EFF in the News
“I think the All Writs Act litigation is most likely over,” says Electronic Frontier Foundation staff attorney Nate Cardozo. “Nothing’s saying they can’t try it again, but they’ve been burned twice.”
Instead, Cardozo and other civil liberties advocates think the fight will shift to Congress, where the government can argue that it needs a new law to govern encryption since the old laws aren’t proving effective.
When Senators Richard Burr and Dianne Feinstein introduced their anti-encryption legislation two weeks ago, their efforts were panned by technologists as “flawed and dangerous,” “ludicrous” and “technically illiterate.” The bill, titled the Compliance with Court Orders Act of 2016, is not expected to receive widespread support among lawmakers. However, Cardozo says that the demands of the bill — which would require companies to decrypt “unintelligible” data by making it “intelligible” — are merely a point from which the government can negotiate.
“This is just the opening bid,” Cardozo says of the bill. Any successful encryption legislation is likely to scale back the drastic measures proposed in the Burr-Feinstein bill, while still providing some support for the Justice Department’s interests.
"My best guess is that after yet another eleventh-hour reversal, DOJ won't bring another of these All Writs Act cases," says Andrew Crocker, an attorney with the Electronic Frontier Foundation. "Instead, I think we should expect to see even stronger efforts to pass some sort of anti-security bill in Congress—the sort of government access mandate we've seen in the Burr-Feinstein proposal."
The legality issue Airbnb raises could trip up the proposed amendments. The Communications Decency Act shields online intermediaries from liability for content generated by users of their services. That federal law aims to prevent service providers from being compelled “to actively monitor and police their users,” said Corynne McSherry, legal director of the Electronic Frontier Foundation. “That would create a chilling atmosphere for online commerce and speech.”
“The FBI could have handled this investigation in a different way, but they failed to,” Electronic Frontier Foundation staff attorney Mark Rumold told TechCrunch. The EFF has argued in another Playpen-related case that the NIT warrant was unconstitutional. “They just cast their net as wide as they could, and now they’re having to fight tooth and nail to bring these prosecutions. If they had done it in a way that was targeted in the first place, they wouldn’t have this problem,” he added.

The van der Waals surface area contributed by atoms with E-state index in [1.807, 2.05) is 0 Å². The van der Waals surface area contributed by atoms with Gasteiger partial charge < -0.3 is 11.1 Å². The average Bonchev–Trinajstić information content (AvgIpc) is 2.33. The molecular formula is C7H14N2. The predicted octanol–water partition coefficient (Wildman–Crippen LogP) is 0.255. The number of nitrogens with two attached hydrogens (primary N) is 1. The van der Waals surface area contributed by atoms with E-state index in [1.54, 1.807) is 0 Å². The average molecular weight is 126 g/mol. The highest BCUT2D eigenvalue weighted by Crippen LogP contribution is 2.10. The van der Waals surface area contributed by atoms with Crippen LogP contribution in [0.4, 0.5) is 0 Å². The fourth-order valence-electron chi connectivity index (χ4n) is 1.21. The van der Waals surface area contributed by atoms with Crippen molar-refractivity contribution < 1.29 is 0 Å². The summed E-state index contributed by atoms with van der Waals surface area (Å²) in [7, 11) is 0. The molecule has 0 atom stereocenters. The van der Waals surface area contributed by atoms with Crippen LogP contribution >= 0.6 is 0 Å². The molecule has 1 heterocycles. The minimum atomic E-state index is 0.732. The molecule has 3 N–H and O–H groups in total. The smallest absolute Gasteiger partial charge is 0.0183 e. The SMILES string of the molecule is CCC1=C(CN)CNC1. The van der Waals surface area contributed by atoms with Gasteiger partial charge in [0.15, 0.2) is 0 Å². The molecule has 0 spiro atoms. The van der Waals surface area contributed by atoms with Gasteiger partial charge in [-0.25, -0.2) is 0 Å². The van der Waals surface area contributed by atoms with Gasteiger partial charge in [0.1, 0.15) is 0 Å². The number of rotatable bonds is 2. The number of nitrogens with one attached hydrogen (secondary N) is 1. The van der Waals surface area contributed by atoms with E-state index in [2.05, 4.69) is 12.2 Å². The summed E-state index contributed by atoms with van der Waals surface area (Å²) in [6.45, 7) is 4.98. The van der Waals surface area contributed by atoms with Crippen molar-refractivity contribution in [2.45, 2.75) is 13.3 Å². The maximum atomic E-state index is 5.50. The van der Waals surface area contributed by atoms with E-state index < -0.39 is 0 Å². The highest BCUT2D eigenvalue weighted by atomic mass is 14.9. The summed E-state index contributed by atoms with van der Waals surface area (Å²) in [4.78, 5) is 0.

Although this ruling is likely the end of the case against Levin, other defendants linked to Playpen are standing trial across the country. Judges in those cases are not bound to follow Young’s ruling, and those cases may still proceed. The Justice Department may also continue to bring charges against other suspected Playpen users — but Rumold says that’s not a good idea.
“At this point, there were so many problems with the way the FBI conducted this investigation that DOJ should just stop bringing these cases,” Rumold said.
“I think that it is a small percentage, but it's also very difficult to measure because frequently there is no place to report it to, and people have different ideas about what qualifies as harassment,” Eva Galperin, global policy analyst at the Electronic Frontier Foundation, told Motherboard in a phone call. “We can't really know.”
Andrew Crocker a staff attorney with the Electronic Frontier Foundation, says the San Bernardino case highlights the need for oversight of the government’s purchase and use of zero days.
“The fact that it was not useful is the biggest headline to me,” says Crocker told WIRED. “It’s a lot of money, but there’s nothing to compare it to. There’s no insight into how this fits into the [government] market for vulnerabilities. If the government is going to continue on a course of spending a lot of money on vulnerabilities that are perhaps not useful or short-lived, it’s the sort of thing that Congress should have some oversight on it.”
"Our heroic clients want to talk about the NSLs they received from the government, but they’ve been gagged—one of them since 2011," EFF Deputy Executive Director Kurt Opsahl said in a statement. "This government silencing means the service providers cannot issue open and honest transparency reports and can’t share their experiences as part of the ongoing public debate over NSLs and their potential for abuse."
Opsahl said the digital rights group would appeal Illston's decision.
“U.S. privacy laws are so far behind the rest of the world that it … falls short of the requirements of international human rights norms,” said Jeremy Malcolm, an analyst at Electronic Frontier Foundation, a San Francisco-based digital rights group.
Jennifer Lynch, a senior staff attorney with the Electronic Frontier Foundation who wrote an amicus brief in the Maryland case with Wessler, agrees.
“We’re starting to see other stingray cases bubble up, and it’s pretty fantastic that the first opinion on this came out so strongly in favor of the defendant’s Fourth Amendment rights,” she says.
"The case very much remains up in the air," said Mitch Stoltz, lawyer from the Electronic Frontier Foundation, which filed an amicus brief in the case.
"If this case were to go the way Flo and Eddie want, it would create a right that never existed" and would be "disruptive for innovation," Stoltz said in a phone interview Wednesday.